superphosphate


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Related to superphosphate: bone meal, Triple superphosphate

superphosphate

or

superphosphate of lime,

Ca(H2PO4)2, is a compound produced by treating rock phosphate with sulfuric acid or phosphoric acid, or a mixture of the two. It is the principal carrier of phosphate, the form of phosphorus usable by plants, and is one of the world's most important fertilizers. Ordinary superphosphate contains about 20% available phosphate; double superphosphate (also called treble superphosphate) contains 40%–50% available phosphate.

Superphosphate

 

the most widely used mineral phosphorus fertilizer. The phosphorus in superphosphate is usually in the form of monocalcium phosphate and free phosphoric acid. The fertilizer contains gypsum and other admixtures, such as iron and aluminum phosphates, silica, and fluorine compounds. Superphosphate is obtained by the treatment of natural phosphates—apatite or phosphorite—or an apatite concentrate with sulfuric acid according to the reaction

Ca3(PO4)2 + 2H2SO4 = Ca(H2PO4)2 + 2CaSO4

Double superphosphate is derived by treating apatite or phosphorite with phosphoric acid.

Several types of superphosphate are produced industrially in the USSR. Ordinary superphosphate is a gray powder that is virtually noncaking and of average drillability; in fertilizer it provides 14–19 percent P2O5 that is available to plants. Granular superphosphate is derived from powdered superphosphate by adding moisture to it and rolling it into granules, usually 2–4 mm in diameter, in rotating drums. The granular type has a high drill-ability. Double superphosphate contains 45–48 percent available P2O5 and very little gypsum, and is usually made in granular form. Ammoniated superphosphate contains, in addition to 14–19.5 percent available P2O5, not less than 1.6 percent ammonia. Manganese superphosphate contains 1.5–2.5 percent manganese, boronated superphosphate contains 0.1–0.3 percent boron, and molybdic superphosphate contains 0.1 percent molybdenum.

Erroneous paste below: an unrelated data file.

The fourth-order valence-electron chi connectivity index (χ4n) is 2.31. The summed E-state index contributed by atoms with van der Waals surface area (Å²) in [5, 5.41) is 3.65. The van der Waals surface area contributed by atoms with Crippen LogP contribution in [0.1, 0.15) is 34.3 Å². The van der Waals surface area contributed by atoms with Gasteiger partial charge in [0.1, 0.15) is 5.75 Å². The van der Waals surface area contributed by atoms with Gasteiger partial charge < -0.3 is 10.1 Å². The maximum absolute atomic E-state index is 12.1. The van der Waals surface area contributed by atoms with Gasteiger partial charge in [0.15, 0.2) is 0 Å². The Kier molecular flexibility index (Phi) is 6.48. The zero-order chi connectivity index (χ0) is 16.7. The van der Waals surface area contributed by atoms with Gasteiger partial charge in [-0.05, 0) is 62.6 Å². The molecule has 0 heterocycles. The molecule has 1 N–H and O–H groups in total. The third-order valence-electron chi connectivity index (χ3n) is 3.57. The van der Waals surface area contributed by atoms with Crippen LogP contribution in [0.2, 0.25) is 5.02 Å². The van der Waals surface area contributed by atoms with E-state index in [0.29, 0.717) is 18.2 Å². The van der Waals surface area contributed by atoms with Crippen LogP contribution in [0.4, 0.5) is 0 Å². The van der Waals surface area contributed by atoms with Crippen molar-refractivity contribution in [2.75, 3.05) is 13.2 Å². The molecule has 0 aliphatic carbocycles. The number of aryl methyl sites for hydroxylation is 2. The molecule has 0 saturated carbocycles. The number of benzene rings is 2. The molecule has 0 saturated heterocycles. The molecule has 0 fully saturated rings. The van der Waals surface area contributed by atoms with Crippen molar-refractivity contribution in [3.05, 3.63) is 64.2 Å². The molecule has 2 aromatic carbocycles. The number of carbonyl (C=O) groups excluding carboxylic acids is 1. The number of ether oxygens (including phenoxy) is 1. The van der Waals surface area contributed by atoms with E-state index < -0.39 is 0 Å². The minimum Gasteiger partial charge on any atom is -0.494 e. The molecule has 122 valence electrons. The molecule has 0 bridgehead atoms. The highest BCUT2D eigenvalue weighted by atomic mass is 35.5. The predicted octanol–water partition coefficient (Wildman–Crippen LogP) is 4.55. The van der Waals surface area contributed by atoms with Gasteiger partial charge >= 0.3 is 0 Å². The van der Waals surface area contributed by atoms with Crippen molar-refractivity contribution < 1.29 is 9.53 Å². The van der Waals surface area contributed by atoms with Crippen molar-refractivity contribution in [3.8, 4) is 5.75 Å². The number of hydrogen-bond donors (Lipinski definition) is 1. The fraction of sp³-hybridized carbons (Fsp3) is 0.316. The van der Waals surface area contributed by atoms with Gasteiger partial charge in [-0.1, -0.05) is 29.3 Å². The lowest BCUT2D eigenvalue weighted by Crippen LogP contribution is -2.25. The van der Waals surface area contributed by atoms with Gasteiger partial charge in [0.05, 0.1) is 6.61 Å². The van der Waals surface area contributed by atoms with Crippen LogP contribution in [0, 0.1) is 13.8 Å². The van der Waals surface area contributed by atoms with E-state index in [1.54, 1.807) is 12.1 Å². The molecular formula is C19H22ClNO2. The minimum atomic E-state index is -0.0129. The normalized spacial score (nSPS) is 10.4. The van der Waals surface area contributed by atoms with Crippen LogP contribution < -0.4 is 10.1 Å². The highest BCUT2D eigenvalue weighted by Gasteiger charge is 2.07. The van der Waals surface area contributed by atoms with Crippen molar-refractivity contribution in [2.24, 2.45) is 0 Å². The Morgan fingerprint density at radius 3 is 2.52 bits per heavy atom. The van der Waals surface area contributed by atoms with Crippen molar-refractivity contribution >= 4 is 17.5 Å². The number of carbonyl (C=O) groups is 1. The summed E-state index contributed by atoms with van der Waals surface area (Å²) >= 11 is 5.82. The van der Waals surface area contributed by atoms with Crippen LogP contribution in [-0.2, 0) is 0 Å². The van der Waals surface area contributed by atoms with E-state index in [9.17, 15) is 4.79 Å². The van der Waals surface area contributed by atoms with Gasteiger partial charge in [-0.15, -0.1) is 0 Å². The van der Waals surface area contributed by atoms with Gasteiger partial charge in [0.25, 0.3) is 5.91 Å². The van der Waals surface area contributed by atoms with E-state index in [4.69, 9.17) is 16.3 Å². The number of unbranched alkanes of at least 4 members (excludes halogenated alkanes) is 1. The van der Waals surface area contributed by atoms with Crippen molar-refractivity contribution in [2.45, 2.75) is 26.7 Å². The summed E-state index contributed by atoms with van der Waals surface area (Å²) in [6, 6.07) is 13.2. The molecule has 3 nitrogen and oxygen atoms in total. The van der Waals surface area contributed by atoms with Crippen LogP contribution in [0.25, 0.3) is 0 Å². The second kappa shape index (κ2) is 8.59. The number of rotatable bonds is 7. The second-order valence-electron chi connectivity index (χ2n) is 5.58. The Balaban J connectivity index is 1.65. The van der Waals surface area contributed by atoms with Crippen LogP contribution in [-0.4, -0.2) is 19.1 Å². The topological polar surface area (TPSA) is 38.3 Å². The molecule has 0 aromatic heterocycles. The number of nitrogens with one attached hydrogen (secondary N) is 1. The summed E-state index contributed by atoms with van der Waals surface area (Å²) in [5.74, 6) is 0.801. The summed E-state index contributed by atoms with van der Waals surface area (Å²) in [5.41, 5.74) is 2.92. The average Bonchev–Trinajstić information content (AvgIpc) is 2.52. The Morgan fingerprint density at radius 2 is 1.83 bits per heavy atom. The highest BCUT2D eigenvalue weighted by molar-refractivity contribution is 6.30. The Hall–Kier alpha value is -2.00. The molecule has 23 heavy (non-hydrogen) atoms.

Superphosphate is used in all soils as a basic presowing fertilizer; it may be applied at the time of sowing, in which case granular superphosphate is the best type, or for top dressing. It is especially effective in alkaline and neutral soils. In acidic soil the phosphoric acid of the fertilizer is converted into aluminum and iron phosphates, which are difficult for plants to assimilate. In this case, the effectiveness of the superphosphate is increased by mixing it with phosphorite flour, limestone, chalk, and humus before application to limed fields.

REFERENCES

Prianishnikov, D. N. Izbr. soch., vol. 1. Moscow, 1965.
Spravochnik po udobreniiam, 3rd ed. Moscow, 1964.
Superfosfat. Moscow, 1969. (Translated from English; edited by A. A. Sokolovskii.)

G. A. CHEREMISINOV

superphosphate

[¦sü·pər′fä‚sfāt]
(materials)
The most important phosphorus fertilizer, derived by action of sulfuric acid on phosphate rock (mostly tribasic calcium phosphate) to produce a mix of gypsum and monobasic calcium phosphate.

superphosphate

1. a mixture of the diacid calcium salt of orthophosphoric acid Ca(H2PO4)2 with calcium sulphate and small quantities of other phosphates: used as a fertilizer
2. a salt of phosphoric acid formed by incompletely replacing its acidic hydrogen atoms; acid phosphate; hydrogen phosphate
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